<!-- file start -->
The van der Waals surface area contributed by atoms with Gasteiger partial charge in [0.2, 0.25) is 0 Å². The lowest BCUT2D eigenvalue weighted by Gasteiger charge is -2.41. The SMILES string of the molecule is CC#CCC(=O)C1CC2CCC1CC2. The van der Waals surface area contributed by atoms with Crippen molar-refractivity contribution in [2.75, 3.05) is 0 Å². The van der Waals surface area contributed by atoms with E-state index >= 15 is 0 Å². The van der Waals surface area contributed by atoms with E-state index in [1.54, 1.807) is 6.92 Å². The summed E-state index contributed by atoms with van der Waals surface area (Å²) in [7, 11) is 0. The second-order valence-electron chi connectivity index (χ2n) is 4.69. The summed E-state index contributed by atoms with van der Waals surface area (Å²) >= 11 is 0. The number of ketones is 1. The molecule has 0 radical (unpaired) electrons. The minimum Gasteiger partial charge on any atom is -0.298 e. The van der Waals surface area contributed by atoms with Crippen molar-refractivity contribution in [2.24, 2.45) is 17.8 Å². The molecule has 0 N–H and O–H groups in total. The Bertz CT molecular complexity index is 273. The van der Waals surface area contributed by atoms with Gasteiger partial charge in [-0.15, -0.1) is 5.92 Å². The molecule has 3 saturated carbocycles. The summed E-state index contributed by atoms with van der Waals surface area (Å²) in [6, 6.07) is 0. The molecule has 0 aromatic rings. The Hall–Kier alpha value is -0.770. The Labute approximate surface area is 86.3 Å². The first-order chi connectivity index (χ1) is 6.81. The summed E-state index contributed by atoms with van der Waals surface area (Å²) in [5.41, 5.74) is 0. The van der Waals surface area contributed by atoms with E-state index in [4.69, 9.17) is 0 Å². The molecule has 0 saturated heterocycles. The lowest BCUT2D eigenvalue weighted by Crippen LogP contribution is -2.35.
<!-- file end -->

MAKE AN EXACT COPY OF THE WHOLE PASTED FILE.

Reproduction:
The van der Waals surface area contributed by atoms with Gasteiger partial charge in [0.2, 0.25) is 0 Å². The lowest BCUT2D eigenvalue weighted by Gasteiger charge is -2.41. The SMILES string of the molecule is CC#CCC(=O)C1CC2CCC1CC2. The van der Waals surface area contributed by atoms with Crippen molar-refractivity contribution in [2.75, 3.05) is 0 Å². The van der Waals surface area contributed by atoms with E-state index >= 15 is 0 Å². The van der Waals surface area contributed by atoms with E-state index in [1.54, 1.807) is 6.92 Å². The summed E-state index contributed by atoms with van der Waals surface area (Å²) in [7, 11) is 0. The second-order valence-electron chi connectivity index (χ2n) is 4.69. The summed E-state index contributed by atoms with van der Waals surface area (Å²) >= 11 is 0. The number of ketones is 1. The molecule has 0 radical (unpaired) electrons. The minimum Gasteiger partial charge on any atom is -0.298 e. The van der Waals surface area contributed by atoms with Crippen molar-refractivity contribution in [2.24, 2.45) is 17.8 Å². The molecule has 0 N–H and O–H groups in total. The Bertz CT molecular complexity index is 273. The van der Waals surface area contributed by atoms with Gasteiger partial charge in [-0.15, -0.1) is 5.92 Å². The molecule has 3 saturated carbocycles. The summed E-state index contributed by atoms with van der Waals surface area (Å²) in [6, 6.07) is 0. The molecule has 0 aromatic rings. The Hall–Kier alpha value is -0.770. The Labute approximate surface area is 86.3 Å². The first-order chi connectivity index (χ1) is 6.81. The summed E-state index contributed by atoms with van der Waals surface area (Å²) in [5.41, 5.74) is 0. The van der Waals surface area contributed by atoms with E-state index in [4.69, 9.17) is 0 Å². The molecule has 0 saturated heterocycles. The lowest BCUT2D eigenvalue weighted by Crippen LogP contribution is -2.35.